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On an ecommerce site (say selling T-Shirts) each product has its own page, and the page will have information about the product.

Aside from unique things like photos, descriptions and reviews etc there will be some standard pieces of information appearing on all product pages, so I'm wondering if a table is the appropriate container for this information.

mockup

download bmml source – Wireframes created with Balsamiq Mockups

The main pro for this is:

It will be standard across all products, making it theoretically easier for a user to jump to a product and immediately know where to look to find the Fabric of that item.

However:

It's not really tabular data, is it? There is only one column of data. So would this work better as a list of items? That's certainly what sites like Amazon do for product information. But such an approach removes the positive element of consistency.

What is the correct way to deal with the display of such data? I can't really decide if it is tabular data or not in the traditional sense.

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    I think the solution should be the one that provides best readability. A well displayed list can be best readable or a table can be. – Paul van den Dool Feb 5 '15 at 16:56
  • Do you ask if the HTML element table should be used, or if it should look like a table (no matter if table or some other element gets used)? – unor Feb 6 '15 at 17:31
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You shouldn't need to rely on something as rigid as a table to have consistency in a UI. How to present non-tabular content (which I agree this is) is a design problem, and can be solved with layout positioning, typography, background colors, and fixed-width elements.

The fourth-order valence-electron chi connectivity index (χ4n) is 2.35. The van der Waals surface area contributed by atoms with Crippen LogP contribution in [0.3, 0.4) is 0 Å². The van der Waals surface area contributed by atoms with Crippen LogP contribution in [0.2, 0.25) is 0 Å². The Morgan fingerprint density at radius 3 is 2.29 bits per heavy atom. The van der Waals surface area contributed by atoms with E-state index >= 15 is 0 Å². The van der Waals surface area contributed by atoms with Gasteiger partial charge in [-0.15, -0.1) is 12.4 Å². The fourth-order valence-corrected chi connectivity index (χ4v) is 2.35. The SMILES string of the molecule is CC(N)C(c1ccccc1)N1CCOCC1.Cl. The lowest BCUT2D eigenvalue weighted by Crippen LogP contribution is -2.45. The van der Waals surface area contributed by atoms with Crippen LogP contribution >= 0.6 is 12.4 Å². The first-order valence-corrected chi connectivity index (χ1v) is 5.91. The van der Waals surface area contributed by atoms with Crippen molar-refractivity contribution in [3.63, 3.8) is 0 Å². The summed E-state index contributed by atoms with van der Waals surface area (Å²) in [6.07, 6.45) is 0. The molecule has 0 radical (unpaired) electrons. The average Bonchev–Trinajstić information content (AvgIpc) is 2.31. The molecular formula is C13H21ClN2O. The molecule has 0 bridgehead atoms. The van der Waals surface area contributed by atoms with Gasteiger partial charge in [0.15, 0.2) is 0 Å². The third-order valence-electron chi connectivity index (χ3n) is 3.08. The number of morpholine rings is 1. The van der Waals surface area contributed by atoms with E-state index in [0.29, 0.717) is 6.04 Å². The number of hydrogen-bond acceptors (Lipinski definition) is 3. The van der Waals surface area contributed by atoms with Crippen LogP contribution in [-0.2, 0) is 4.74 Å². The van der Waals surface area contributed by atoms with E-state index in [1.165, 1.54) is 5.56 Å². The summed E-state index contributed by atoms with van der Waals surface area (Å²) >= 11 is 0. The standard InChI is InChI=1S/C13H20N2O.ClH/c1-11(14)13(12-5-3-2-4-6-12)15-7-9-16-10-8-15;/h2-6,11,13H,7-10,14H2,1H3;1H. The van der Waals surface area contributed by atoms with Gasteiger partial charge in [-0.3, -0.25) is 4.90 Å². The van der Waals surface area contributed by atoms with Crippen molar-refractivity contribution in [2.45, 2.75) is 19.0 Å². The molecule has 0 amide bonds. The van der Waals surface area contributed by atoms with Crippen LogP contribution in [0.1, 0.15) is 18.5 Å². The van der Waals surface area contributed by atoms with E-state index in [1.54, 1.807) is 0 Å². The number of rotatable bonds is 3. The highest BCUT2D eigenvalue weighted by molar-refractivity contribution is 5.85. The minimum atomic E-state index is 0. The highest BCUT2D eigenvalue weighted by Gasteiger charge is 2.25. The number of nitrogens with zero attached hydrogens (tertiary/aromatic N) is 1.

I think the Amazon example doesn't feel consistent because the heights of the sections above are often irregular, and the Product Details section is the full width of the page, which leads to visual inconsistencies when text strings of different length stretch across the page.

A container that maintained its location, layout, and styling would allow you to present data in a tabular-esqe and consistent way, without having to resort to boxes and grids.

mockup

download bmml source – Wireframes created with Balsamiq Mockups

  • dennislees; what you're suggesting is still essentially a table, but without the grid lines, meaning headers on the left, content on the right. Having said that, your more minimal design is certainly easier to scan. @JonW, yes I think it is appropriate here. – Steven Feb 6 '15 at 0:29